Could Canada cause multiple sclerosis?

The cheeky rebranding of multiple sclerosis in Canada raises the fair question: why are rates so high here?


 
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Photograph by Natalie Castellino

Photograph by Natalie Castellino

Could Canada cause multiple sclerosis? That’s one takeaway from a new campaign being rolled out by the Multiple Sclerosis Society of Canada that brands MS “Canada’s disease” based on data that the country is home to the world’s highest incidence of the incurable degenerative condition. “Welcome to MS nation,” one billboard reads. “World leader in hockey, maple syrup and multiple sclerosis,” the EndMS.ca website claims. Some messaging appears designed to quash the country’s appeal as an immigration destination: “In Canada, you have a greater risk of developing MS than in any other country,” the campaign reports, noting risk jumps for those who immigrate. The whys of this dubious distinction remain unanswered: “Is it our climate? Our diet? A lack of vitamin D?” No answers are given. But, as with all advertising, hope is extended: “We’re getting close to understanding why.”

The campaign’s directive, “What Will You Do: Flee or Fight?” plays on Canadians’ willingness to take on a challenge, says Owen Charters, the MS Society’s chief marketing and development officer. Those who click “flee” on the website are greeted with the “bawk, bawk” of chickens and links to tongue-in-cheek factoids about countries with a lower incidence of MS (of Mexico: “It’s a macho country, so consider packing at least two sleeveless shirts”) and a Government of Canada website where one can renounce Canadian citizenship. “We wanted to have fun,” says Charters. The “fight” option links to “personal fight stories” of people with MS, reference to vitamin D and pregnancy as possible preventative factors, along with ways to contribute to the society. A social media campaign beginning in May will goad people to “prove how Canadian they are,” which, if Canada is “MS Nation,” means pledging to the MS Society.

“Flee or Fight” is the society’s first fundraising push since its 2008 “endMS” initiative to build a cross-country MS research network. That campaign was completely overshadowed by rogue research from outside the MS establishment that thrust the disease into headlines and pitted the society against its core constituency. Dr. Paolo Zamboni, an Italian venous specialist whose wife has MS, posited the condition was caused by chronic cerebrospinal venous insufficiency (CCSVI), or obstruction of bloodflow in the neck and chest; his small, 65-person study indicated venoplasty, a procedure available in Canada—though not for MS—improved symptoms and seemed to even eradicate disease progression. Zamboni’s hypothesis contradicted the theory of MS that has underlined research for more than 60 years: that MS is an autoimmune condition in which the body attacks itself, destroying myelin, the sheath that coats axons in the central nervous system. CCSVI became a polarizing flashpoint in media and online: MS neurologists denounced Zamboni’s research; MS patients, frustrated with a status quo focused on disease-modifying drugs, embraced CCSVI as a catalyst for activism.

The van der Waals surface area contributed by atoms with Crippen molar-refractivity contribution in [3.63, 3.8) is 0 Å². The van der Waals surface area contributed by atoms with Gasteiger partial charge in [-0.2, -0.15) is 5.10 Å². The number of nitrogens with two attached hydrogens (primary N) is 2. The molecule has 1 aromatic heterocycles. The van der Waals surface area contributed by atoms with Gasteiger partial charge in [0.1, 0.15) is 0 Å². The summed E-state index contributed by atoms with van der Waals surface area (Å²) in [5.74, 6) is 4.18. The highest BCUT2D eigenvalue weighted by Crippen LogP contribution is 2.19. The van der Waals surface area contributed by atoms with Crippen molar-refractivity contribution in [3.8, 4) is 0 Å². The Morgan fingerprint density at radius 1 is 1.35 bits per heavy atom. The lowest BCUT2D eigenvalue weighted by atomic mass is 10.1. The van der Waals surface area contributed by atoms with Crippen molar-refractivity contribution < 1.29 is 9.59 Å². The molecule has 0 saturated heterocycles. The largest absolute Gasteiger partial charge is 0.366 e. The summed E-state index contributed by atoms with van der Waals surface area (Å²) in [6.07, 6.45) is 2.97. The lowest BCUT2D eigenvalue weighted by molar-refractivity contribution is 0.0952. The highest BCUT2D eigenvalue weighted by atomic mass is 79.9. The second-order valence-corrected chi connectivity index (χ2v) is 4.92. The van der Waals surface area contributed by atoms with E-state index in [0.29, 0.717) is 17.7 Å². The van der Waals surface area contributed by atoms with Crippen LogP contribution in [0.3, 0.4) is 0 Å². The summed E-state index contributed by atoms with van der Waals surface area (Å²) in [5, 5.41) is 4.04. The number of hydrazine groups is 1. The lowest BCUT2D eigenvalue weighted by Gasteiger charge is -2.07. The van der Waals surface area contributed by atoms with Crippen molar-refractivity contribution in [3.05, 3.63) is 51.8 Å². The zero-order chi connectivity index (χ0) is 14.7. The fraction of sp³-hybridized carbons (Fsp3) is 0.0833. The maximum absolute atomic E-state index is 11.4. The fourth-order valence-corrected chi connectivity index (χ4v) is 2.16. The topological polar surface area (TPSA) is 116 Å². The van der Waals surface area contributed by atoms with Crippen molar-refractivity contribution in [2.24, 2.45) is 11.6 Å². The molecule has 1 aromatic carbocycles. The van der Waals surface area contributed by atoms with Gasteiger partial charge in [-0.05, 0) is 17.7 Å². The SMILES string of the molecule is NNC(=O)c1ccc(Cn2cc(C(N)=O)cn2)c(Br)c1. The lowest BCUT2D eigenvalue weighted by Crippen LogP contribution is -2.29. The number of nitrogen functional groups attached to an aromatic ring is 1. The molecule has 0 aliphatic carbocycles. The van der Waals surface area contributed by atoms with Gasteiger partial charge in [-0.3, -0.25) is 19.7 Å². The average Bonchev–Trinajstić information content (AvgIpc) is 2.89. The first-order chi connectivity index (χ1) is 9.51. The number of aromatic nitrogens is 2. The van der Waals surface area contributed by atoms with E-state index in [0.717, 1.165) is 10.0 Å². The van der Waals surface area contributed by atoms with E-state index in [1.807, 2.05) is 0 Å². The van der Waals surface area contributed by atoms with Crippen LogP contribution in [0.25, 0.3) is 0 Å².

The MS Society of Canada, the official voice of MS in the country since 1948, came under fire from its members when it failed to advocate for CCSVI treatment to be made available in Canada or for clinical trials be fast-tracked (it contributed funds to a clinical trial currently under way). Coverage of people with MS protesting outside legislatures and thousands travelling offshore for CCSVI treatment with wildly varying results posed a PR nightmare for the society. Donations, the society’s major source of funding, fell. But it also provided the public’s first glimpse of the frustrations of the 100,000 Canadians living with MS, a diagnosis that has baffled scientists since French neurologist Jean-Martin Charcot classified “la sclérose en plaques” in 1868. That descriptor describes the scars, or lesions, in the brain and spinal column that characterize the disease. How they get there and their role in disease progression are still unknown.

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There is no definitive test for MS, commonly diagnosed between ages 15 and 40. Misdiagnosis is a risk. A 2012 study conducted at Oregon Health and Science University found 75 per cent of specialists reported seeing three or more misdiagnosed MS patients within the previous year; of 600 misdiagnosed patients, 280 were on MS drugs, many of which cause serious side effects and can cost more than $50,000 per patient per year. Concern has also been raised that infectious diseases, including Lyme disease, are being misdiagnosed as MS; MRI scans for both appear similar. Lyme disease is curable with antibiotics; being given immunosuppressant drugs, as many MS patients are, worsens it. The National MS Society in the U.S. has added information about Lyme disease to its website. The Canadian MS Society has none.